hiking boots

HIKING RULES

10 Tips for Hiking Safety

Hiking is a great way to get close to nature, enjoy fresh air and exercise your body. However, with any outdoor activity comes risk—many of which can be minimized by following basic safety tips.

To ensure that you’re as safe as possible while out on the trails, here are 10 tips for hiking safety:

Research the Terrain Before Setting Out

Taking the time to familiarize yourself with the terrain ahead of time can help you make better decisions while out on the trail, such as knowing when and where to turn back if necessary or how much water and food to bring along.

Begin by studying topographic maps of the area. These can be found online or purchased at outdoor stores. Maps will provide you with a general overview of the terrain, including elevation changes and potential hazards like cliffs or rivers.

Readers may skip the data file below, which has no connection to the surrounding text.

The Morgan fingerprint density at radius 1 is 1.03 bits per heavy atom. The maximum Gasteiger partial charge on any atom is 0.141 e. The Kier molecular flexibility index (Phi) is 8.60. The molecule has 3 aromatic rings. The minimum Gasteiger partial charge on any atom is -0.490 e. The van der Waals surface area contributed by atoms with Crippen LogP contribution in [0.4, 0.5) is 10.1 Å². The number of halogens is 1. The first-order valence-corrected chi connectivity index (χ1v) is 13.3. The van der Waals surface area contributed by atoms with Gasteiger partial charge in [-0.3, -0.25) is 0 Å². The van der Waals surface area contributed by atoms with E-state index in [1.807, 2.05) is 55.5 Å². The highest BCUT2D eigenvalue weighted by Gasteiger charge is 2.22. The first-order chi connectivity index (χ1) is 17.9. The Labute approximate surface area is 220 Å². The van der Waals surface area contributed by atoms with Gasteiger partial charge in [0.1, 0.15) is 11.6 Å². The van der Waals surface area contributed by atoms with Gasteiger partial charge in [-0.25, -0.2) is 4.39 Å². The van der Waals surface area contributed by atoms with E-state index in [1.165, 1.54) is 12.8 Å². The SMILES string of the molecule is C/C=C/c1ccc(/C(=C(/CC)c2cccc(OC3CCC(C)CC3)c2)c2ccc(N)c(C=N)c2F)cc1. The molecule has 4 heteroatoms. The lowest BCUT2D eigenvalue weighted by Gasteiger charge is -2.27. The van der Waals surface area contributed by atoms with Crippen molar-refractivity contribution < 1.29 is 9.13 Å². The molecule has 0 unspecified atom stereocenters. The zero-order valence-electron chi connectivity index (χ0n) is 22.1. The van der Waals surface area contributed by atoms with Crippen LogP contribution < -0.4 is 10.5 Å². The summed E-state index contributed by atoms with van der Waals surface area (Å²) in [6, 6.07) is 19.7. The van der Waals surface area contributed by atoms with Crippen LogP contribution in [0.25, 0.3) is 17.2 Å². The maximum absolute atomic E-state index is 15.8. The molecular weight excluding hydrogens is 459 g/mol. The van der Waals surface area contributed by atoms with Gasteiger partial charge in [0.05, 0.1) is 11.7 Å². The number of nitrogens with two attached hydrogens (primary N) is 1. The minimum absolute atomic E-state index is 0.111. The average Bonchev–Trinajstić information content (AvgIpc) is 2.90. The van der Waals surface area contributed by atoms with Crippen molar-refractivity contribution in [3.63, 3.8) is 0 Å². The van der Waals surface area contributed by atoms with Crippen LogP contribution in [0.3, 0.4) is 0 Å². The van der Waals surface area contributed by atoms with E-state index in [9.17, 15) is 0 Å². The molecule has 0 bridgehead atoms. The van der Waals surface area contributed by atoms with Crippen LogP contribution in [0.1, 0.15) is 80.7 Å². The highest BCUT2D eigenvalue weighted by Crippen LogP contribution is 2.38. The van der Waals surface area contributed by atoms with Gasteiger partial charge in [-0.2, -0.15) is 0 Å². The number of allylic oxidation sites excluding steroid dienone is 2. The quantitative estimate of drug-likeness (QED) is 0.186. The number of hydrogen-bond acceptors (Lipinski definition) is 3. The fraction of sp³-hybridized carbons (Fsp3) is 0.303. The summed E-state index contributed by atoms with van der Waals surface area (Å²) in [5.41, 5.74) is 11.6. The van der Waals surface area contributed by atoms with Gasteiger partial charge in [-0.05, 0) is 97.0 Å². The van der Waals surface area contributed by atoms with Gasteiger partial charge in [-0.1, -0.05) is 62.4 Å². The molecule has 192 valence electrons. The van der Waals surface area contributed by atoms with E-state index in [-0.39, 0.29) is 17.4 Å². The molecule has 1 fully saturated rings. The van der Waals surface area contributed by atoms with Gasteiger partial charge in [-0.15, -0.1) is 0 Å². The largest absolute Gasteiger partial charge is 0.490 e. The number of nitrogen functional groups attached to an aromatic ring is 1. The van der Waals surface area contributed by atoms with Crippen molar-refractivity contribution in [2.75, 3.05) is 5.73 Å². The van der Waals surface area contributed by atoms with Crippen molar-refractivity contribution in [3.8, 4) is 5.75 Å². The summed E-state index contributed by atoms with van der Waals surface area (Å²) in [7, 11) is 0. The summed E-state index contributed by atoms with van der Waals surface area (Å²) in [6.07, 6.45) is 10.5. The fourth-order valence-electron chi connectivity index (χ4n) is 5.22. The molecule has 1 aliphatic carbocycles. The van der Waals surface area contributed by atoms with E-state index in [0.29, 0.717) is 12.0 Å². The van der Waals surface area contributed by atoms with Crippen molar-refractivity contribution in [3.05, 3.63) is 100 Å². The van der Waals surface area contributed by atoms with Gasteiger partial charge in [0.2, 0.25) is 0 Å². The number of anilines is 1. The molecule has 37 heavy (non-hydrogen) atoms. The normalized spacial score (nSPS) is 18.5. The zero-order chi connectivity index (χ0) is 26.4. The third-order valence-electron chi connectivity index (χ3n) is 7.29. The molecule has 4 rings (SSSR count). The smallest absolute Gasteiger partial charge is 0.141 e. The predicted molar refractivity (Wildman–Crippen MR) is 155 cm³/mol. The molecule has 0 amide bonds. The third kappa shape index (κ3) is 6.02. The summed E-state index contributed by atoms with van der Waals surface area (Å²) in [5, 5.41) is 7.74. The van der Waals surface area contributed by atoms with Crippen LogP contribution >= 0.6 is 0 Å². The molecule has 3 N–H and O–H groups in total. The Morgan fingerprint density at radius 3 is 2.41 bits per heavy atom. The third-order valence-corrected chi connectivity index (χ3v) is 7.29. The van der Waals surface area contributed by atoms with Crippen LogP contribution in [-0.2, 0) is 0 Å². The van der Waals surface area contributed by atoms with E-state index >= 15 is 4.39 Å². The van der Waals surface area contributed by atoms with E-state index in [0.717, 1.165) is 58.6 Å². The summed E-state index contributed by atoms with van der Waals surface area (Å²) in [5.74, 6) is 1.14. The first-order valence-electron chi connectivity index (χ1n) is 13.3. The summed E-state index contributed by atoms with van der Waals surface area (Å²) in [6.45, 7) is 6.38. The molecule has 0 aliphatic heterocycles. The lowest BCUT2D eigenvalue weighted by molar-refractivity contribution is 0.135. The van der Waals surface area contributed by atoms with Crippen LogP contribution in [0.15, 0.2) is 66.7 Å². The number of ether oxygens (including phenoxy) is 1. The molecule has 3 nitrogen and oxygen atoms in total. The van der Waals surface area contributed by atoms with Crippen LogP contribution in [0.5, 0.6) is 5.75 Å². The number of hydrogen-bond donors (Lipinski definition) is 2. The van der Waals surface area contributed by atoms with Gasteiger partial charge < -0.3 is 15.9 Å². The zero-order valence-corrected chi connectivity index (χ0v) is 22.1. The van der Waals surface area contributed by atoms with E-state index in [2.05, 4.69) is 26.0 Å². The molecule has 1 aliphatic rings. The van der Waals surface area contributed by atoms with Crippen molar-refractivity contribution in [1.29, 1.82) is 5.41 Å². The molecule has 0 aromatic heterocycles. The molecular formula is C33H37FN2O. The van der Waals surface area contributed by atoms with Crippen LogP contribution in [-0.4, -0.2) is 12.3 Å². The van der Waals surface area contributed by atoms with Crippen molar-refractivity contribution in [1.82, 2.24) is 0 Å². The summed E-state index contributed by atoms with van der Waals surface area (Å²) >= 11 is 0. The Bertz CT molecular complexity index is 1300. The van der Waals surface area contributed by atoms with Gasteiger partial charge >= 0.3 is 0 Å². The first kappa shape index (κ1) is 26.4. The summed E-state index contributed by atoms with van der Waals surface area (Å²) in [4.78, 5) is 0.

Try to find out how long the trail is and what type of terrain it has – such as steep hills or rocky paths.

It’s smart to read online reviews and talk to other hikers who have been on the trail. They can provide you with more specific information about what to expect, such as any tricky sections of the trail or possible dangerous wildlife in the area.

Prepare for the Weather

Preparing for the weather is an essential part of hiking safety. Planning ahead and being aware of potential weather changes can help you enjoy a safe, successful hike.

Check the forecast for your area before leaving on your hike. This will give you an idea of what to expect in terms of temperature, precipitation and wind. Knowing the weather ahead of time will help you choose the appropriate clothing and gear to bring along on your hike, such as rain jackets and hats for inclement weather or sunscreen and extra water for hot days.